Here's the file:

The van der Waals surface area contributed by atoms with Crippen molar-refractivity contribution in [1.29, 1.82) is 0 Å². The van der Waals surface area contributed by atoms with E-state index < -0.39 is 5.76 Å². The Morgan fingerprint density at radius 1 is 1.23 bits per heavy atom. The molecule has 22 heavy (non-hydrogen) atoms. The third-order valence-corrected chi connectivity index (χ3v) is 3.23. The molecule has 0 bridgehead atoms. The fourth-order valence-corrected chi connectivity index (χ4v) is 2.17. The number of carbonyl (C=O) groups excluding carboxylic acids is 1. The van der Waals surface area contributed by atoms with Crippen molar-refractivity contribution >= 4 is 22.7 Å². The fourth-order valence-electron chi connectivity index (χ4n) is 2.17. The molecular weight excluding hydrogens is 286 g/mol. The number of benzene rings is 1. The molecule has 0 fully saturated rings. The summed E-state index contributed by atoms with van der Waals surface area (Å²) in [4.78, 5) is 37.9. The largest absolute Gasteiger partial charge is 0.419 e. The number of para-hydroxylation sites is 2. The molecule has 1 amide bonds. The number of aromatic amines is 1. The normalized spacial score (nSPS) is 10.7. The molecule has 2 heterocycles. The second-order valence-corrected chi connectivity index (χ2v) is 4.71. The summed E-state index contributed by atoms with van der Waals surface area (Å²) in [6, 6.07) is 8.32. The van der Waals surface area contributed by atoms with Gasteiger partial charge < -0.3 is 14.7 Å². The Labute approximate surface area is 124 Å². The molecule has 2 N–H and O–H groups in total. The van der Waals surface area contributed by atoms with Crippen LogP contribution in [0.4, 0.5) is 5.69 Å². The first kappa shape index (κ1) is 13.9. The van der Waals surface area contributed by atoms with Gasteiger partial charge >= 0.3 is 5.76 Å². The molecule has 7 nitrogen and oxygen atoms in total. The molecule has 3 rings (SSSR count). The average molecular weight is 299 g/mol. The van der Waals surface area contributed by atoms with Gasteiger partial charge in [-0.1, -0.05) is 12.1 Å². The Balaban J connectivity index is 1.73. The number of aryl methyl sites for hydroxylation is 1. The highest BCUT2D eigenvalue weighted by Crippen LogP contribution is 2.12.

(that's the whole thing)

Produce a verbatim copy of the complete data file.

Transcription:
The van der Waals surface area contributed by atoms with Crippen molar-refractivity contribution in [1.29, 1.82) is 0 Å². The van der Waals surface area contributed by atoms with E-state index < -0.39 is 5.76 Å². The Morgan fingerprint density at radius 1 is 1.23 bits per heavy atom. The molecule has 22 heavy (non-hydrogen) atoms. The third-order valence-corrected chi connectivity index (χ3v) is 3.23. The molecule has 0 bridgehead atoms. The fourth-order valence-corrected chi connectivity index (χ4v) is 2.17. The number of carbonyl (C=O) groups excluding carboxylic acids is 1. The van der Waals surface area contributed by atoms with Crippen molar-refractivity contribution >= 4 is 22.7 Å². The fourth-order valence-electron chi connectivity index (χ4n) is 2.17. The molecular weight excluding hydrogens is 286 g/mol. The number of benzene rings is 1. The molecule has 0 fully saturated rings. The summed E-state index contributed by atoms with van der Waals surface area (Å²) in [4.78, 5) is 37.9. The largest absolute Gasteiger partial charge is 0.419 e. The number of para-hydroxylation sites is 2. The molecule has 1 amide bonds. The number of aromatic amines is 1. The normalized spacial score (nSPS) is 10.7. The molecule has 2 heterocycles. The second-order valence-corrected chi connectivity index (χ2v) is 4.71. The summed E-state index contributed by atoms with van der Waals surface area (Å²) in [6, 6.07) is 8.32. The van der Waals surface area contributed by atoms with Gasteiger partial charge < -0.3 is 14.7 Å². The Labute approximate surface area is 124 Å². The molecule has 2 N–H and O–H groups in total. The van der Waals surface area contributed by atoms with Crippen LogP contribution in [0.4, 0.5) is 5.69 Å². The first kappa shape index (κ1) is 13.9. The van der Waals surface area contributed by atoms with Gasteiger partial charge >= 0.3 is 5.76 Å². The molecule has 7 nitrogen and oxygen atoms in total. The molecule has 3 rings (SSSR count). The average molecular weight is 299 g/mol. The van der Waals surface area contributed by atoms with Gasteiger partial charge in [-0.1, -0.05) is 12.1 Å². The Balaban J connectivity index is 1.73. The number of aryl methyl sites for hydroxylation is 1. The highest BCUT2D eigenvalue weighted by Crippen LogP contribution is 2.12.